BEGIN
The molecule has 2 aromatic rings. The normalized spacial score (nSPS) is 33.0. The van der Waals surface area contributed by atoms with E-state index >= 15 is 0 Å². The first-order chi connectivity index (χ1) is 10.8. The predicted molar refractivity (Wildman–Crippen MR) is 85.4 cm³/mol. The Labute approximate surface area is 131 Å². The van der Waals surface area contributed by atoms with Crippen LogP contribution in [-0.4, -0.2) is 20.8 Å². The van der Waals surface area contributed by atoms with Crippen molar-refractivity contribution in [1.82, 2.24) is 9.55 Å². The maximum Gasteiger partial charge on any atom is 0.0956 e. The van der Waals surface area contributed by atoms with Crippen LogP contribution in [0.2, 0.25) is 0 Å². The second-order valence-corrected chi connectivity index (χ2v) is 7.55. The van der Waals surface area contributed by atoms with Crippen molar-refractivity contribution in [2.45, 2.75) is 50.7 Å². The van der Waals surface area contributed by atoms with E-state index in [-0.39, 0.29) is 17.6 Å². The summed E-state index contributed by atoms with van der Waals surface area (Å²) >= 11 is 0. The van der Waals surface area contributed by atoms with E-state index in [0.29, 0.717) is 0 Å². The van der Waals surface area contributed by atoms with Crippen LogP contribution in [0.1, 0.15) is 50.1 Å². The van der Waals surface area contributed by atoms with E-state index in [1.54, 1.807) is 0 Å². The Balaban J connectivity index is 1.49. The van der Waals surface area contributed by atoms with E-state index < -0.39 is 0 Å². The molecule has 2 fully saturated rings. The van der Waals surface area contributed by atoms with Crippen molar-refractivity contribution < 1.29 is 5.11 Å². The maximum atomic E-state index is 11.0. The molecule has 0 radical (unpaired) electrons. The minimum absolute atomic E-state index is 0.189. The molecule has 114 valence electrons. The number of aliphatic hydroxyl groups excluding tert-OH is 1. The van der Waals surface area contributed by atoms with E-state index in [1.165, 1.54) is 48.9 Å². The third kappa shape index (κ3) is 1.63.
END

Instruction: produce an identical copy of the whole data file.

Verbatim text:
The molecule has 2 aromatic rings. The normalized spacial score (nSPS) is 33.0. The van der Waals surface area contributed by atoms with E-state index >= 15 is 0 Å². The first-order chi connectivity index (χ1) is 10.8. The predicted molar refractivity (Wildman–Crippen MR) is 85.4 cm³/mol. The Labute approximate surface area is 131 Å². The van der Waals surface area contributed by atoms with Crippen LogP contribution in [-0.4, -0.2) is 20.8 Å². The van der Waals surface area contributed by atoms with Crippen molar-refractivity contribution in [1.82, 2.24) is 9.55 Å². The maximum Gasteiger partial charge on any atom is 0.0956 e. The van der Waals surface area contributed by atoms with Crippen LogP contribution in [0.2, 0.25) is 0 Å². The second-order valence-corrected chi connectivity index (χ2v) is 7.55. The van der Waals surface area contributed by atoms with Crippen molar-refractivity contribution in [2.45, 2.75) is 50.7 Å². The van der Waals surface area contributed by atoms with E-state index in [-0.39, 0.29) is 17.6 Å². The summed E-state index contributed by atoms with van der Waals surface area (Å²) >= 11 is 0. The van der Waals surface area contributed by atoms with E-state index in [0.29, 0.717) is 0 Å². The van der Waals surface area contributed by atoms with Crippen LogP contribution in [0.1, 0.15) is 50.1 Å². The van der Waals surface area contributed by atoms with E-state index in [1.54, 1.807) is 0 Å². The Balaban J connectivity index is 1.49. The van der Waals surface area contributed by atoms with E-state index < -0.39 is 0 Å². The molecule has 2 fully saturated rings. The van der Waals surface area contributed by atoms with Crippen molar-refractivity contribution < 1.29 is 5.11 Å². The maximum atomic E-state index is 11.0. The molecule has 0 radical (unpaired) electrons. The minimum absolute atomic E-state index is 0.189. The molecule has 114 valence electrons. The number of aliphatic hydroxyl groups excluding tert-OH is 1. The van der Waals surface area contributed by atoms with E-state index in [1.165, 1.54) is 48.9 Å². The third kappa shape index (κ3) is 1.63.